Maybe this is all taking the GLAAD Awards too seriously, a case of a minor ceremony given too much attention, too much scrutiny, kind of like people who get angry over the Razzies. But the GLAAD Awards are not some tossed-off commentary on bad films; they’re awards that were created to honor excellence achieved by folks who recognized and celebrated the LGBT community. Somewhere along the line, that thesis changed to simply honoring all mainstream work that acknowledges the community. And that’s fine, I guess. It’s just not ideal.
Seeking the ideal, especially in the world of Hollywood and mass media, is dangerous, foolish, and altogether not worth it. But so are awards shows. The ideal would be, of course, that Carol, the best biggish-budget queer film of 2015, wouldn’t get snubbed in most major Oscar categories, or that Modern Family wouldn’t continue to be held up as a pillar of queer storytelling even though its primary representation of homosexuality relies on over-the-top flamboyance paired with (what is angled as) a comically overweight character. (And, though sex does not equal proper representation, either, the news-making first gay “kiss” on this show, and the few that have followed, were tame enough to read as make-believe even to fifth graders.) One could argue that the gayness in Modern Family is beside the point, and that’s what makes it so subversive, so “powerful.” Fine, then. But that doesn’t make the show good. Good or not, though, what all of these nominees have in common is that a clearly defined “gay,” “lesbian,” or “trans” character appeared in them.
The rapidly ascending idea of sexual/gender fluidity seems to have no place at the GLAAD Awards. Where is The D Train, Diary of a Teenage Girl, The Overnight, Casual, or even Mr. Robot? The ambiguity of the characters in those films and TV shows is maybe too hard to market, too subtle to champion, and so they’re sidelined because they don’t fit in squarely with the gayness of GLAAD. But (thankfully) this is where the queer world is heading, at least the most progressive part of it. The closest GLAAD came to acknowledging this development was to nominate the gender-fluid Miley Cyrus’ laughable, in-your-face And Her Dead Petz album, while someone like Courtney Bartnett — who was even nominated for a Grammy! — goes missing, simply because it’s so barely, if at all, related to her lesbianism.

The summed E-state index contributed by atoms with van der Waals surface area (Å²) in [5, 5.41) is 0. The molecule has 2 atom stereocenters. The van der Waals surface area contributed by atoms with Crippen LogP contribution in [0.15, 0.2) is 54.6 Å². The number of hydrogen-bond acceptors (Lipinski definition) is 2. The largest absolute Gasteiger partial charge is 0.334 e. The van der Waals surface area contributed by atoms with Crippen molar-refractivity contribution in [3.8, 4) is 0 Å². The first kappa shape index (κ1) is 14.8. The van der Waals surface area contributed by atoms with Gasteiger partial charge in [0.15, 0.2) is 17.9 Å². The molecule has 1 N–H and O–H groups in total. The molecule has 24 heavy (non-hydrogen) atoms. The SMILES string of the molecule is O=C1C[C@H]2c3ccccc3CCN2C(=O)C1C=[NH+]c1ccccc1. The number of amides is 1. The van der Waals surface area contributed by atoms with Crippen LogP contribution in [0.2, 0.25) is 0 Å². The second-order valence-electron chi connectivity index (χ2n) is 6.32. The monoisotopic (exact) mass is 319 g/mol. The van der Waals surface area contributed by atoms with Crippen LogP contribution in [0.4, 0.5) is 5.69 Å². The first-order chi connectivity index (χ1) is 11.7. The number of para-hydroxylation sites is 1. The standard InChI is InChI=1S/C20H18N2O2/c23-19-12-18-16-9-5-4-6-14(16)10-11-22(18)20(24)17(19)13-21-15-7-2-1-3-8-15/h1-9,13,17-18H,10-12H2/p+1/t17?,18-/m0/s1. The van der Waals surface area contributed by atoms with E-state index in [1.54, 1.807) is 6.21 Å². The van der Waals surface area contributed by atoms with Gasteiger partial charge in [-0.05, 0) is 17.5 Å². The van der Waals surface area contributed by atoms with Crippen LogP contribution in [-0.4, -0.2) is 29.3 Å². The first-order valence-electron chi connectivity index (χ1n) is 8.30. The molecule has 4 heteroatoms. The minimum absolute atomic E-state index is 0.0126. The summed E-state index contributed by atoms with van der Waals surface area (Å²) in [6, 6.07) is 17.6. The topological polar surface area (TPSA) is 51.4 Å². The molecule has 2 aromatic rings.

And so maybe the failure of the GLAAD Awards is a failure to adapt, not only to the increasingly high-quality art that deserves to be elevated above the trash of pandering films like Freeheld, but also to the generally shapeshifting nature of the queer community it has for so long supported so well. It was only recently — 2013 — that GLAAD acknowledged the existence of and started fighting for trans and bi members of the community. One cannot expect the organization to quickly dip its toes into the seemingly murky water of gender nonconformity or sexual fluidity so soon after they’ve become topics whispered by the mainstream, but ignorance to nuanced content hints at a larger ignorance, ignorance of the best queer art that’s being made, and ignorance of what sorts of celebrations are important to the truly needy members of the LGBT community.